Facts and figures don’t inspire the imagination — nothing could have prepared me for my first glimpse of the Mars base up close. It was huge. The base took up a total of forty-five square miles on the Martian surface; almost one and a half times the size of Manhattan island. The hydroponic and aeroponic growing areas took up two-thirds of the total space, the remaining third was made up of habitation modules, science modules, and the various factories required to keep the station running.
The hydroponics areas were a feat to behold: one kilometre long, by two hundred fifty metres wide, by three levels high. Each module provided seventy-five hectares of growing space. Ten of these modules fanned out around the habitats in a vast semi-circle — like the fingers of two massive hands.
The four habitats — or hab modules — were multi-story cubes of two hundred metres to a side; each comfortably housing 20,000 individuals. Each cube contained its own theatres, gyms, malls, restaurants, and communal gardens — all the amenities of life were available. Each cube had developed it’s own unique culture over time.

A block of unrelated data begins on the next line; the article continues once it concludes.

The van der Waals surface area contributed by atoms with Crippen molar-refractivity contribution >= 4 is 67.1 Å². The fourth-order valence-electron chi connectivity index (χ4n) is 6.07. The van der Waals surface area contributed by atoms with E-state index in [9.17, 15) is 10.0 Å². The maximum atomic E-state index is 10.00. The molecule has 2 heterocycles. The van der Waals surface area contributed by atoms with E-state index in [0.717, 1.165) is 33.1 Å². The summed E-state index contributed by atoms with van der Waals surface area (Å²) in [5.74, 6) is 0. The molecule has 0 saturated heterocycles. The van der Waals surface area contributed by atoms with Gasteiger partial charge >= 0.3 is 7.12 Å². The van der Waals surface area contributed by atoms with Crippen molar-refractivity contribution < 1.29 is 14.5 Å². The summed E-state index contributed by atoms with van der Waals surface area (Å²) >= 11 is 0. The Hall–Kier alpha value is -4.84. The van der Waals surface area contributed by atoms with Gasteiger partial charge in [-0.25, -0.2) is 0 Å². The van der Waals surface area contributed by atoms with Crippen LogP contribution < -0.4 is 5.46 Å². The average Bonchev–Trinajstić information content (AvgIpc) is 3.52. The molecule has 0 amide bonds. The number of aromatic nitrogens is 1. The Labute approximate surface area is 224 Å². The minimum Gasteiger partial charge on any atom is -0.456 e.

The heating, air and water purification plant was another two hundred metre cube that sat in the exact centre of the base with the four hab modules spaced evenly on each side. The various factories and science modules were opposite the hab modules from the hydroponics bays. Long, aboveground corridors connected all the modules — golf cart like electric buggies were used for module to module transportation.
The solar collection, thermo-nuclear, and geothermal generating facilities were kept away from the central station. The solar station was about one hundred kilometres north of the main station, the geo-thermal about one hundred kilometres south, and the thermo-nuclear station was buried five hundred metres under the heating and water purification plant — its excess heat was used to keep the station warm. The spacing of the plants was done both to optimize their locations as well as to avoid a simultaneous failure of two or more plants; which could result in a total loss of power, and the death of everyone on the base.
The descent was smooth, the thin atmosphere of Mars provided little resistance. We landed at the spaceport with no noticeable jarring or noise.
“This place is huge,” I exclaimed to Scott. He was seated on my right in the small landing craft.
“Where’d they get all the metal to build this? They couldn’t have shipped it all from Earth.”
“It’s mined here Ryan. Did you think that Mars was devoid of iron?”
“I guess I never really thought about it,” I replied. “The size of the station didn’t become real until just now.”
“I know what you mean. This place is huge.”
“I wonder when I’ll get to see an android and when I can start putting together my interface. Do you think they’ll let me fabricate all the parts myself? I’ve always wanted to build an interface from scratch.”